THIRUVANANTHAPURAM: “He remained a restless soul the whole night, immersed in deep thought, calling up people to discuss and writing notes to higher-ups. He was so upset and disturbed,” was how writer and psychologist Dr N Adithi, daughter of Vishnunarayanan Namboothiri, once recalled an eventful night when activist Medha Patkar was leading a Narmada Bachao Andolan protest. His poetic anguish soon came out in verse: Medha Patekar, Iruttilengottu nee pokunnu, Sudhi thaan velli mandaarameh...Namboothiri belonged to that rare genre of poets with ingrained traditional Indianness, while simultaneously advocating progressive ideals.
A serene soul, he was one of the most silent yet active advocates of environmentalism among his contemporaries. One of the resounding voices of the modernist movement in Malayalam poetry, Namboothiri was never one to turn his back on the Indian ethos. In fact, traditionalism and progressiveness existed in tandem in his writings.
A man who wore the mantle of a temple priest with pride, Namboothiri was also a staunch supporter and advocate of the first Communist ministry that brought land reforms to Kerala.
A poet who drew inspiration from masters like N V Krishna Warrier, Namboothri had a special place for late poet Vyloppilly Sreedhara Menon in his heart and also shared a deep-rooted respect and brotherly affection for veteran poet Sugathakumari.
More than a poet, he would be remembered as a teacher, a genuine human being with a progressive outlook and a rare blend of the old and the new. Namboothiri had himself said he would rather be remembered as a teacher than a poet.
He, however, never underestimated the power of the pen. “Writing is not merely a skill, but a culture in itself. It is not knowledge alone, but insight as well,” he liked to remind his readers. Even when his poetry and outlook in life reflected Indian spirituality, he was always eager to imbibe the best from Western masters. He had himself indicated that he was greatly influenced by Irish poet W B Yeats and India’s own Kalidasa.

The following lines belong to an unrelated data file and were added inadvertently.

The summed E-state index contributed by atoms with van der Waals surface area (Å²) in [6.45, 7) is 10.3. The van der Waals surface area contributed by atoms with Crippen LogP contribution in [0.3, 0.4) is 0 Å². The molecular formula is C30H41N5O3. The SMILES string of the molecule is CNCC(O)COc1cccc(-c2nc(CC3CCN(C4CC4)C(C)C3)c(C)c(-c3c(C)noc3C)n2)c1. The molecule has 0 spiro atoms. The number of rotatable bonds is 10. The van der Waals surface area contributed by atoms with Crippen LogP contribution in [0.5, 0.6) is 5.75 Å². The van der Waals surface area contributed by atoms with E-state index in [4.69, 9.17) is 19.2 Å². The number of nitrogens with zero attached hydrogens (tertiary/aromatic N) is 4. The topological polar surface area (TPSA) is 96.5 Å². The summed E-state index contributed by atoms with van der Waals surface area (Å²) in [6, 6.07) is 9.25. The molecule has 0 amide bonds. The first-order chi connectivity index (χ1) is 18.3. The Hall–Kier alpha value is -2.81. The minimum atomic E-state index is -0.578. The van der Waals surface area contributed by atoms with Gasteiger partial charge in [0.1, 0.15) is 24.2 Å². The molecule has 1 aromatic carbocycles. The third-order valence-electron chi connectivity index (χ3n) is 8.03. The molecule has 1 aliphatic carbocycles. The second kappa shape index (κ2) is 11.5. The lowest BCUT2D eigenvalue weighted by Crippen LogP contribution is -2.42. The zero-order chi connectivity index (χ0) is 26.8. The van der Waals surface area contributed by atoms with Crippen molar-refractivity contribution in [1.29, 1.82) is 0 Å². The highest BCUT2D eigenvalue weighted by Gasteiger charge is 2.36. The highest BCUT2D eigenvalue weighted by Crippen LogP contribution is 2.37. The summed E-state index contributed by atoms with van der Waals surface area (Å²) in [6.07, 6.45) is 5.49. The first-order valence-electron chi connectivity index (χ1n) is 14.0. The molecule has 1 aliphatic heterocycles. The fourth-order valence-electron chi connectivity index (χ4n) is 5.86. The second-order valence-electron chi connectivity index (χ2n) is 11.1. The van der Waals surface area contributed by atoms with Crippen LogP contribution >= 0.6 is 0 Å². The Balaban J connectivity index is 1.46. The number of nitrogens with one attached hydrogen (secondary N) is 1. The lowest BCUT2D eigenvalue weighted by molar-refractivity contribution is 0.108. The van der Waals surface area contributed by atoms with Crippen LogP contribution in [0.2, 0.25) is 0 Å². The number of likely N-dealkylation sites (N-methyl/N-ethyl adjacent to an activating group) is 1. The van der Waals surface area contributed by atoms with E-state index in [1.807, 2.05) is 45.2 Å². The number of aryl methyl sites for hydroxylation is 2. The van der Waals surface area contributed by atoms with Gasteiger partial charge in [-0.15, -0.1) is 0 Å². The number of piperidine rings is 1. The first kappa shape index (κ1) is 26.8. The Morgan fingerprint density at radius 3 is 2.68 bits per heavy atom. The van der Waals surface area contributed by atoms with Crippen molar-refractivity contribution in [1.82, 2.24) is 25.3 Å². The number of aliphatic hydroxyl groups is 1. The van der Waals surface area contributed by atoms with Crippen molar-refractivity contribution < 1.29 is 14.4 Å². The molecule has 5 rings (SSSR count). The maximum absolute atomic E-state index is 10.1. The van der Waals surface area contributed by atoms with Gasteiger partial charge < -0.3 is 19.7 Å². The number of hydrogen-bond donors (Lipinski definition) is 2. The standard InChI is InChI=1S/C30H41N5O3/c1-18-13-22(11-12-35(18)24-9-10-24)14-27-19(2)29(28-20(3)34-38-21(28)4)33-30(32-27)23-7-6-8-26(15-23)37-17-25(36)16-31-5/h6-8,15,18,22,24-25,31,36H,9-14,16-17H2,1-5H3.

Speaking after being bestowed with Ezhuthachan Puraskaram in 2014, he recalled a visit made by Yeats to wartime Europe. “On being asked why he had come at such a time, Yeats replied that he was there to write the Gita for Europe. A journalist then asked whether he should not have visited India instead. Yeats rose, and with his palms folded, replied, ‘I’m not mature enough to set foot on the Indian soil’. India is the land of writers and writing,” he said.
He could well be among the last line of poets from a different era. The subtle balancing of the modern and traditional, though deeply admirable, did also draw blood at times. Such unambiguous approach undoubtedly brought in its share of controversies too. The most widely discussed among them was his decision to lead the Somayagam in 1984. If this provoked the progressive, his 1997 visit to the UK for a lecture on Indian spirituality drew the wrath of the orthodox. On both occasions, however, he never wavered from his stance.
His poems remained serene, mature and mellifluous. Occasionally, the deeply sentimental and romantic poet in him woke up with verses such as Ninnekkurichini enthu paadendu njan? Ninne kurichenthu padauvanallenkil? (What should I sing about you? What’s there to sing?) A poet par excellence, a compassionate human is how Namboothiri will forever be remembered in poetic circles and beyond.